THE political influence which the Persians exercised over certain parts of the Arabian Peninsula and the neighbouring countries in and before Muhammad's time was very considerable; as we learn from Arabian and Greek writers alike. Abu'l Fida, for example, informs us that, early in the seventh century of the Christian era, Khusrau (or, as the Arabs called him, Kisra') Anushiravan, the great Persian conqueror, invaded the kingdom of Hirah on the banks of the Euphrates, dethroned the king Hirah, and placed upon the throne in his stead a creature of his own, named Mundhir Mai's Sama. Not long afterwards Anushiravan sent an army into Yaman, under a general called Vahraz, to expel the Abyssinians who had taken possession of the country, and to restore the Yamanite prince Abu's Saif to the throne of his ancestors 1. But the Persian force remained in the country, and its general ultimately himself ascended the throne and handed it down to his descendants 2. Abu'l Fida tells us 3 that

1 Abu' Fida, cap. ii.
2 Siratu'r Rasul, pp. 24, 25.
3 Ut supra:
كانت المناظرة آل نصر بن ربيعة عمالاً للآكاسرة على عرب العراق

the princes of the family of Mundhir who succeeded him in Hirah, and ruled also over the Arabian 'Iraq, were merely governors under the kings of Persia. He says with reference to Yaman that four Abyssinian rulers and eight Persian princes held sway there before it acknowledged Muhammad's 1 sovereignty. But even earlier than Muhammad's time there was much intercourse between the North-West and West of Arabia and the Persian dominions. We are informed that Naufal and Muttalab (who were the brothers of Muhammad's great-grandfather), when they were the leading chiefs of the Quraish, made a treaty with the Persians, by which the merchants of Mecca were permitted to trade with 'Iraq and Fars (the ancient Persia). In the year 606, or about that time, a party of merchants headed by Abu Sufyan reached the Persian capital and were received into the king's presence 2.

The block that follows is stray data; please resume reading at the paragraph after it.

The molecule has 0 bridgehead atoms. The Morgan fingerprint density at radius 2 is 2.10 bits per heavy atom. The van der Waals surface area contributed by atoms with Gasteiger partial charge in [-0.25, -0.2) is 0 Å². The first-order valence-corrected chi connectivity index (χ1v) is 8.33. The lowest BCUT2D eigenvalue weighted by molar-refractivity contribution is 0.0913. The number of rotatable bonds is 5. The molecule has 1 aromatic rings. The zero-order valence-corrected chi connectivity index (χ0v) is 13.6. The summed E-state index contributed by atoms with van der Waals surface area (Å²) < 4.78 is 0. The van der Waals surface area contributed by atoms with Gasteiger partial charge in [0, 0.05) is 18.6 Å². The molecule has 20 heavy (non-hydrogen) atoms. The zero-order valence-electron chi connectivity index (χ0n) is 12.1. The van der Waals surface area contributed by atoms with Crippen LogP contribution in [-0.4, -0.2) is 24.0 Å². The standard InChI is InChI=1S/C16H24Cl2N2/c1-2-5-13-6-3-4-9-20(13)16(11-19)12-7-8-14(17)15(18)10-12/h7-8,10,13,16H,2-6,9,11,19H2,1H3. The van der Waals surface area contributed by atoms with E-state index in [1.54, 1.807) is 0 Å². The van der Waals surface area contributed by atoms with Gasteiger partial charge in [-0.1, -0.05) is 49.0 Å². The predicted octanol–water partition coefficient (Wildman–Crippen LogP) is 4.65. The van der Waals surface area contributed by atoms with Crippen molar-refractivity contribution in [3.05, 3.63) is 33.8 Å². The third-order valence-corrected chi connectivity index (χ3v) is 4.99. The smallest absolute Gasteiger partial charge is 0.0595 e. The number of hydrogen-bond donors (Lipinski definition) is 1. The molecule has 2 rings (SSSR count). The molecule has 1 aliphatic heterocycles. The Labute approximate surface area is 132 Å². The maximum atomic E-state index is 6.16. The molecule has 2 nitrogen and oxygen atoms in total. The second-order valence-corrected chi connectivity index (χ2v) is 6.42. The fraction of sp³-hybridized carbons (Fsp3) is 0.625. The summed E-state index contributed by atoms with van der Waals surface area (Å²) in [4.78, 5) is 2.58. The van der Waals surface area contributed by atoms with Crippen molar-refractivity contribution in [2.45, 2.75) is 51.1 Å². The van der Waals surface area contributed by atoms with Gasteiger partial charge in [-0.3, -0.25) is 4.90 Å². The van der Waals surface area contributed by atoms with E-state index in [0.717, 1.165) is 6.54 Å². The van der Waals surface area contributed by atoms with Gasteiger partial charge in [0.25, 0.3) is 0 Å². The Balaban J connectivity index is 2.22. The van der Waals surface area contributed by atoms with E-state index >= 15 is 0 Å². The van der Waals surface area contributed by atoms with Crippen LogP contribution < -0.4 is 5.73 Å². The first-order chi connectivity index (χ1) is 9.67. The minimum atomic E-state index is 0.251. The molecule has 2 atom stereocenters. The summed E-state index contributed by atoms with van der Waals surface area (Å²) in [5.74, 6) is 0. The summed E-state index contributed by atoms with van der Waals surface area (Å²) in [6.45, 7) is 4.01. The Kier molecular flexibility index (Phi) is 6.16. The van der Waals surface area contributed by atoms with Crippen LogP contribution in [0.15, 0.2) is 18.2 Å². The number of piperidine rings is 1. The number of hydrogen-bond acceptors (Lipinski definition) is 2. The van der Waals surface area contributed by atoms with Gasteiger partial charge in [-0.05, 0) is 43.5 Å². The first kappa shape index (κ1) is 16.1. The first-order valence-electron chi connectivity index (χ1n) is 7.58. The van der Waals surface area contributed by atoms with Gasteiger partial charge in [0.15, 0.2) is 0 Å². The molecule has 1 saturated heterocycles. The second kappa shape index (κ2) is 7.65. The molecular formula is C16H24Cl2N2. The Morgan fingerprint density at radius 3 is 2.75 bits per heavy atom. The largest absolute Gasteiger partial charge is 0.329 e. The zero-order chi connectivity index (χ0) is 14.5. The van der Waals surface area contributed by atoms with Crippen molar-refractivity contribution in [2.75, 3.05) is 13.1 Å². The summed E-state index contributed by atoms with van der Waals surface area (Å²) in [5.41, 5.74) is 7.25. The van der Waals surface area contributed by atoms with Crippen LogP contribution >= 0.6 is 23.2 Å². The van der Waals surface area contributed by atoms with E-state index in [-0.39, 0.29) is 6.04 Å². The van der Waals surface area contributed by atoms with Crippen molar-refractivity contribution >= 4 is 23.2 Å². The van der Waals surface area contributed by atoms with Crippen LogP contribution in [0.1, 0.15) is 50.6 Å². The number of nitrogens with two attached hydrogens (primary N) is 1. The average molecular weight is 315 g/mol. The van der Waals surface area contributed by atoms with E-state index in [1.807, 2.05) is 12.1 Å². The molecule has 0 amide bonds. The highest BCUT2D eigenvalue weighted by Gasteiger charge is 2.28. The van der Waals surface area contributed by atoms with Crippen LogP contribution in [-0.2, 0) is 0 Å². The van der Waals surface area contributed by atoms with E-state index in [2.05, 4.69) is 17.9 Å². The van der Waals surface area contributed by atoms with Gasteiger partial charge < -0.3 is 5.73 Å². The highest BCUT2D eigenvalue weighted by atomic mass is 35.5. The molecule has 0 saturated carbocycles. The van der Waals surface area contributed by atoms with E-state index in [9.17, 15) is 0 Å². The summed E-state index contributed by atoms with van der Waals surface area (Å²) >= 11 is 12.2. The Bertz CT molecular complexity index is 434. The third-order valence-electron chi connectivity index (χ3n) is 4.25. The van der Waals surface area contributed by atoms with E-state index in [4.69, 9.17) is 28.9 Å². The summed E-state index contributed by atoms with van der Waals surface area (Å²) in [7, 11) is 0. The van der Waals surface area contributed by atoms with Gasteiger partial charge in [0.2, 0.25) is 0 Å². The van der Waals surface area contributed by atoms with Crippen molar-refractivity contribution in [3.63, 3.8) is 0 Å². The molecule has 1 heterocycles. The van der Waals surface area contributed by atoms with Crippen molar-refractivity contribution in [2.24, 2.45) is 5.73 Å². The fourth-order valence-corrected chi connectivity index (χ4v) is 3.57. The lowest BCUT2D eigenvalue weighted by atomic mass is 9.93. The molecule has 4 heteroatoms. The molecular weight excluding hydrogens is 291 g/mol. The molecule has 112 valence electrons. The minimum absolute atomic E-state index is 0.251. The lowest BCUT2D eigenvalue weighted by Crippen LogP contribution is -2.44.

When Muhammad laid claim to the prophetic office in 612 A.D., the Persians had overrun and held possession for a time of Syria, Palestine, and Asia Minor. At the time of the Hijrah in A.D. 622, the Emperor Heraclius had began to retrieve the fortunes of the Byzantine Empire, and not long after the Persians were obliged to sue for peace.

1 ثم ملك اليمن بعدهم من الحبشة أربعة ومن الفرس ثمانية ثم صارت اليمن للإسلام
2 Sir W. Muir, Life of Mahomet, pp. xcvii and 31, 32.